Zoom Accused Of Using User Data To Train Their AI

Something that blew up in the world yesterday is an accusation that Zoom is using customer data to train its AI with no option to opt out. This Tweet (or X? seeing as Twitter is now X) is an example of this: 

To verify that accusation, I went looking for their terms of service and found them here: https://explore.zoom.us/en/terms/

This is the verbiage that is at issue: 

You consent to Zoom’s access, use, collection, creation, modification, distribution, processing, sharing, maintenance, and storage of Service Generated Data for any purpose, to the extent and in the manner permitted under applicable Law, including for the purpose of product and service development, marketing, analytics, quality assurance, machine learning or artificial intelligence (including for the purposes of training and tuning of algorithms and models), training, testing, improvement of the Services, Software, or Zoom’s other products, services, and software, or any combination thereof, and as otherwise provided in this Agreement.

This looks bad and appears to confirm the accusation. But Zoom doesn’t see things that way. Here’s a link where Zoom pushed back on these claims: 



For AI, we do not use audio, video, or chat content for training our models without customer consent.

And if you read the whole document, it talks about two Zoom features that use AI:

  • Zoom IQ Meeting Summary
  • Zoom IQ Team Chat Compose

And Zoom goes on to say this:

When you choose to enable Zoom IQ Meeting Summary or Zoom IQ Team Chat Compose, you will also be presented with a transparent consent process for training our AI models using your customer content. Your content is used solely to improve the performance and accuracy of these AI services. And even if you chose to share your data, it will not be used for training of any third-party models. 

The blog post shows that a lot of these features are turned off by default. I’ve confirmed this with a couple of my clients who use Zoom, which confirms what Zoom is saying. But this blew up because so many other companies have been caught collecting user data to train AI. And the way that the way that the terms of service is written doesn’t help to give users of Zoom any other view than Zoom is doing the same thing. I am tempted to give Zoom a pass on this one. But given Zoom’s past history when it comes to security and other issues, Zoom really has to demonstrate that they are trustworthy 100% of the time.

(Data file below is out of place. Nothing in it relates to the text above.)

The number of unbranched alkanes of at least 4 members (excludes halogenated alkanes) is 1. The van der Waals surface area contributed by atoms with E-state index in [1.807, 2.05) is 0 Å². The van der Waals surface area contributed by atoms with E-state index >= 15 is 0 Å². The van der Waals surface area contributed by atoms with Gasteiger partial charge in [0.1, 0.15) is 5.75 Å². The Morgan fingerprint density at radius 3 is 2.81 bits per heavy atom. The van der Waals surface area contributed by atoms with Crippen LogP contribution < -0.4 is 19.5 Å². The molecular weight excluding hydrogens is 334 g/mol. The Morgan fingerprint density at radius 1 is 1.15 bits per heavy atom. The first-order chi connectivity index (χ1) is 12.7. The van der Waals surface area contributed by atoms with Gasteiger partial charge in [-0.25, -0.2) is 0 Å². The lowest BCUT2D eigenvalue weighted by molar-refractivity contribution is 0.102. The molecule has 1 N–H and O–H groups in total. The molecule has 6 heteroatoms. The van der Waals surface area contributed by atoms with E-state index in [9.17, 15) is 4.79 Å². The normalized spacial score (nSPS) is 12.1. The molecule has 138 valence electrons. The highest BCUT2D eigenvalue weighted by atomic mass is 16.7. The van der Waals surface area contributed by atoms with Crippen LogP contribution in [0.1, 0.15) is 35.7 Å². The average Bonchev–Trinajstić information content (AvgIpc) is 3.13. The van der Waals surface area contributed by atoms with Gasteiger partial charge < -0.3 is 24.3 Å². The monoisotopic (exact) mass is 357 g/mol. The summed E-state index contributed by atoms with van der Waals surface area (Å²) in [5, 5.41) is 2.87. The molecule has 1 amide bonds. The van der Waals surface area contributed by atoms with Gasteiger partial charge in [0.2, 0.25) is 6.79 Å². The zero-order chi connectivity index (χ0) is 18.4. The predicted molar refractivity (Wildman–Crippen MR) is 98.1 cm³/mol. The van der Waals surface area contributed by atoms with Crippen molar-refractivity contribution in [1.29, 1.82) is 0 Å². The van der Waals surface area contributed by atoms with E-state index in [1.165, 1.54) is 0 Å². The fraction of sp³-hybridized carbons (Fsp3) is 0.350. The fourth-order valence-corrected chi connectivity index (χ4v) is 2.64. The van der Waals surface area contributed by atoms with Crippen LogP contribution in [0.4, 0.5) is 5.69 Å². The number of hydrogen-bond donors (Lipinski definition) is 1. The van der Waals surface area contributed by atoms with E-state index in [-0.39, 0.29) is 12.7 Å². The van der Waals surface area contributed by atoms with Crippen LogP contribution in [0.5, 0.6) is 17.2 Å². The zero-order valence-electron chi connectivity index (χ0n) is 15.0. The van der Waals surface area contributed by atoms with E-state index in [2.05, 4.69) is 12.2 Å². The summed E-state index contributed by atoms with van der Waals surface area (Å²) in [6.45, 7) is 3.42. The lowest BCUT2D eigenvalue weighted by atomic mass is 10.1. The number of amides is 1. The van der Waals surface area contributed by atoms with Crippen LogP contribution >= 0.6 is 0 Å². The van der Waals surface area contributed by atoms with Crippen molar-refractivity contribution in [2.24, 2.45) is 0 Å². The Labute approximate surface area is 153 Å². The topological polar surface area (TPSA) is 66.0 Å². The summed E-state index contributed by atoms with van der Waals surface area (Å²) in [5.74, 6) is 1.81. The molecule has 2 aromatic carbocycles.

UPDATE: Allen Drennan, Co-Founder & Principal, Cordoniq provided me with this comment:

When private organizations are uploading internal confidential information and IP into a meeting, they are not considering the ramifications of providing their data to a third-party provider that is managed in a cloud they do not control. The issue is not just limited to shared screens or multi-page confidential shared documents. It is also extended to recordings of the meetings and the audio and video used within the meeting. When implementing these types of online meeting services, you really must have control over both security and privacy but also the entire deployment including the backend and your organization should be in a legal position to provide your own terms of service and license agreement to your consumers.

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